What is a Nonprofit Corporation? - Definition & Example

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  • 0:00 What's a Nonprofit…
  • 2:00 Examples of Nonprofits
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Lesson Transcript
Instructor: Beth Loy

Dr. Loy has a Ph.D. in Resource Economics; master's degrees in economics, human resources, and safety; and has taught masters and doctorate level courses in statistics, research methods, economics, and management.

This lesson will define a nonprofit corporation. We will look at the benefits of being a nonprofit corporation and discuss examples that highlight what distinguishes nonprofit corporations from other types of organizations and businesses.

What's a Nonprofit Corporation?

What do the Bill and Melinda Gates Foundation, the National Association for the Advancement of Colored People (NAACP), and the Chamber of Commerce have in common? These organizations are classified as nonprofit corporations. This means that they weren't established for profit. They were created to serve humanitarian and educational needs. Let's look into what makes these organizations nonprofit corporations.

A nonprofit corporation is a company that was developed for a purpose other than making a profit. Any money left after paying debts goes back into the organization. There are no shareholders, but they are often run by a group of stakeholders. The NAACP, for example, has a national board of directors that oversees its operations.

Typically, nonprofit corporations provide educational, trade, charitable, advocacy, informational, humanitarian, or religious services. Each corporation provides either a public good or a service for a select group. For example, the Gates Foundation identifies problems that have been overlooked for funding. The Foundation then uses grants and contracts to find solutions. The organization has invested in research that focuses on a cure for HIV, clean water in underdeveloped areas, and agricultural development.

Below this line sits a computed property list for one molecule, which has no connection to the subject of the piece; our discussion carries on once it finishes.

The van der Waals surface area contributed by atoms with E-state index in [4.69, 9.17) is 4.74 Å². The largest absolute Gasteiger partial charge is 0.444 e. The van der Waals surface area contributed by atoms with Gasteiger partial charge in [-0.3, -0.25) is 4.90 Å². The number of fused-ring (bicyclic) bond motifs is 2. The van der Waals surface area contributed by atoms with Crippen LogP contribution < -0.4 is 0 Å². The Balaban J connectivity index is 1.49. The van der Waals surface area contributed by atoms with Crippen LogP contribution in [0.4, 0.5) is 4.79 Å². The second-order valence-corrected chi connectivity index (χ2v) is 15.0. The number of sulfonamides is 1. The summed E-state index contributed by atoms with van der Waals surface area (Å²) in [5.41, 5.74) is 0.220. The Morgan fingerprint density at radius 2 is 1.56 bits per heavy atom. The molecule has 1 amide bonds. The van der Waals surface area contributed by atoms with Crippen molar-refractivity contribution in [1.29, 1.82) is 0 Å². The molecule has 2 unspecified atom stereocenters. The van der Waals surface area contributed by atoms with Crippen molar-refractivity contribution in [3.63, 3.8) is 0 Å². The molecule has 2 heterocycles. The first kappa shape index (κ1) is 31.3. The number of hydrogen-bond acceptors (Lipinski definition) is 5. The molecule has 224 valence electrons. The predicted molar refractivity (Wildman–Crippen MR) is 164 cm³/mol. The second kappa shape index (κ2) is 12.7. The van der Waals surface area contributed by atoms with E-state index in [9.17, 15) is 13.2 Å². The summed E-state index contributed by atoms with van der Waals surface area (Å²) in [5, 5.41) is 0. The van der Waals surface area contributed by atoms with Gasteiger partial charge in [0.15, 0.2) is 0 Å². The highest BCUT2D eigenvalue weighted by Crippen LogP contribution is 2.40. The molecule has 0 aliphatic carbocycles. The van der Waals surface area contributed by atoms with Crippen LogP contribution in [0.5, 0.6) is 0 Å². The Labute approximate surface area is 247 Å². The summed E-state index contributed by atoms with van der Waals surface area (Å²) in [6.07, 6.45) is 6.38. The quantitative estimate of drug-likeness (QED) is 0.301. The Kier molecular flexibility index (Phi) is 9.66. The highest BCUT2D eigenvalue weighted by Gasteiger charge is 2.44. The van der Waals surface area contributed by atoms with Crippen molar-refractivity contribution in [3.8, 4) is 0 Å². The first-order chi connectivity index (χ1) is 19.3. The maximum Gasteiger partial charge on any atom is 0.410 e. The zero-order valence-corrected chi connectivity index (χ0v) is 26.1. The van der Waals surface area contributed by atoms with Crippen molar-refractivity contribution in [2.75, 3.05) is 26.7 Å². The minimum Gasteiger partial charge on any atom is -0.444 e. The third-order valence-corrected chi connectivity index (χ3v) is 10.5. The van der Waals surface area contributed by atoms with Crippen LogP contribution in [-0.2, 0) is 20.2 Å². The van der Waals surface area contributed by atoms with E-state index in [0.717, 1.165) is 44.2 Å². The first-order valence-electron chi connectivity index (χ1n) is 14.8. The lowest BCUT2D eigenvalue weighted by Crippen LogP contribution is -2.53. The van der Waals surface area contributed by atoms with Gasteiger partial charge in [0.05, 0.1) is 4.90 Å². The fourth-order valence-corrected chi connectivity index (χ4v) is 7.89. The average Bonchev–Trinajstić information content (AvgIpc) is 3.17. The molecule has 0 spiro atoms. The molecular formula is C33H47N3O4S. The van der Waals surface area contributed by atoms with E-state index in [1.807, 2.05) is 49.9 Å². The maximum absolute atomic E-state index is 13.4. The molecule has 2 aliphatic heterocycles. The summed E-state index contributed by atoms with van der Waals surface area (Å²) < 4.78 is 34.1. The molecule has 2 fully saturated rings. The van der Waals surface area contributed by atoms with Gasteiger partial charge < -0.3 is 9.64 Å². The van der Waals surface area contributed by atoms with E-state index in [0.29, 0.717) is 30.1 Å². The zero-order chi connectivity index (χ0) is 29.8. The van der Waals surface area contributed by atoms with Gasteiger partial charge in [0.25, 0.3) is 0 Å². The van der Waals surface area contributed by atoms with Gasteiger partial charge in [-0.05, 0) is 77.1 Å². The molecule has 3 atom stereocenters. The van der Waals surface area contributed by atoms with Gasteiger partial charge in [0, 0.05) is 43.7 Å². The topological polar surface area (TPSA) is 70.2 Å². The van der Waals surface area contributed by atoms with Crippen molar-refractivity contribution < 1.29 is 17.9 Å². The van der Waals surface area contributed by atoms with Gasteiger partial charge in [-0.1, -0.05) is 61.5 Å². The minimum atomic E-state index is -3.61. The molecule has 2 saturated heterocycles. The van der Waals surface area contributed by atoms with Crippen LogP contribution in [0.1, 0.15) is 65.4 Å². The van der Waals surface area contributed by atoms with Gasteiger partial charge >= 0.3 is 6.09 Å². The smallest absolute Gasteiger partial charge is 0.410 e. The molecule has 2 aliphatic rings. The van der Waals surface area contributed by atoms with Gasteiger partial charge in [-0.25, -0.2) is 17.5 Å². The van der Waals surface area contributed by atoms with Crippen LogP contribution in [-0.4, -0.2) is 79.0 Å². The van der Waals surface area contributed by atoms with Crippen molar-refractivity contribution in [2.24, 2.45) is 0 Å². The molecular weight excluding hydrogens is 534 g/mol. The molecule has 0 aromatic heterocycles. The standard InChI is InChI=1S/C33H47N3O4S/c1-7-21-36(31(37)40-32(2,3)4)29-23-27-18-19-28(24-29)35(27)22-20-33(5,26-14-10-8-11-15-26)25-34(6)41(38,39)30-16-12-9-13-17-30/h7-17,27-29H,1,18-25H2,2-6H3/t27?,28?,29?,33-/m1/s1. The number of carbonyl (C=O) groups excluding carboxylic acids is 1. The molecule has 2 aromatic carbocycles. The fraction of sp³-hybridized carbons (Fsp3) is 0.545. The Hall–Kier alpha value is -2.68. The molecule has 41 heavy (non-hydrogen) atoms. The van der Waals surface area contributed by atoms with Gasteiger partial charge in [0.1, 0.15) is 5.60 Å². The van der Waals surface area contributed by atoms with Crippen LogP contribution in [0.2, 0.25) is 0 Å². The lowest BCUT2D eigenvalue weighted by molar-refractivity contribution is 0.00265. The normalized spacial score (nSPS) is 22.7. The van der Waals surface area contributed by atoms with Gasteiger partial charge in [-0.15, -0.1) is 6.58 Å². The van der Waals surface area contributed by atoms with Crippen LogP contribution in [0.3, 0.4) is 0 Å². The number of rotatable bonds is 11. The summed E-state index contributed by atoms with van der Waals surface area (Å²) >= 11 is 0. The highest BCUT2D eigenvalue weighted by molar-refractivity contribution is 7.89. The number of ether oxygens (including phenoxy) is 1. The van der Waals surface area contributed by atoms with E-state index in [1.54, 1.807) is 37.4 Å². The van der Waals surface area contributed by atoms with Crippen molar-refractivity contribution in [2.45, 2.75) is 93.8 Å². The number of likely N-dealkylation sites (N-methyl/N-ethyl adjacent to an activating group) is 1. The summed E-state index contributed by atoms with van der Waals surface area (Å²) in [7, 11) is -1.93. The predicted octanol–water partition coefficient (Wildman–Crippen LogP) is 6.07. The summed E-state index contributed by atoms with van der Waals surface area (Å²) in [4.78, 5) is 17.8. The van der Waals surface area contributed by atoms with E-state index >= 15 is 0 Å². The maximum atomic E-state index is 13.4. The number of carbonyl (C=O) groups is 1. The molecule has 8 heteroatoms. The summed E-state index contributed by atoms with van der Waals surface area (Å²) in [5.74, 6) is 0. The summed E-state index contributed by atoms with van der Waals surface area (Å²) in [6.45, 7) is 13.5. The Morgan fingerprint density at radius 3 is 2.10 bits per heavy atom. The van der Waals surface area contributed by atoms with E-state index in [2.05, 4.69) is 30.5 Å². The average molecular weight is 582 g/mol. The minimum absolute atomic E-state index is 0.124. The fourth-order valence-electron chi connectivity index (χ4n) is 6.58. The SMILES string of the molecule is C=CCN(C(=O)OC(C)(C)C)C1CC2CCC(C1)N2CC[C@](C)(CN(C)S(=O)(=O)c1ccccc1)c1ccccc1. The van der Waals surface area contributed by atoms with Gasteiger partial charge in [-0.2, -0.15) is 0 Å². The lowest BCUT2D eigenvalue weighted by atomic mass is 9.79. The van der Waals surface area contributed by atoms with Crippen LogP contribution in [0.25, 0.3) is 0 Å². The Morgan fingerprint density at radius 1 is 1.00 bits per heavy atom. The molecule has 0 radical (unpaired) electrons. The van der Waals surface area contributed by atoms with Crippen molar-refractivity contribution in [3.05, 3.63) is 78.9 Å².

The social benefits provided to the public by nonprofit corporations exempt them from state and federal taxes. Section 501(c)(3) of the Internal Revenue Code provides the details on the nonprofit tax exempt status these companies fall under for federal taxes. States, however, may have additional guidelines. These rules do require nonprofit corporations to donate their assets to similar tax-exempt nonprofit corporations if they ever disband.

Besides a tax-exempt status, nonprofit corporations have several other benefits. These include:

  • Limited liability protection that prevents those running the corporation from being held personally responsible for debts and liabilities.
  • The ability to accept tax-deductible donations.
  • The right to compete for and receive grants, contracts, and cooperative agreements put out for bid.

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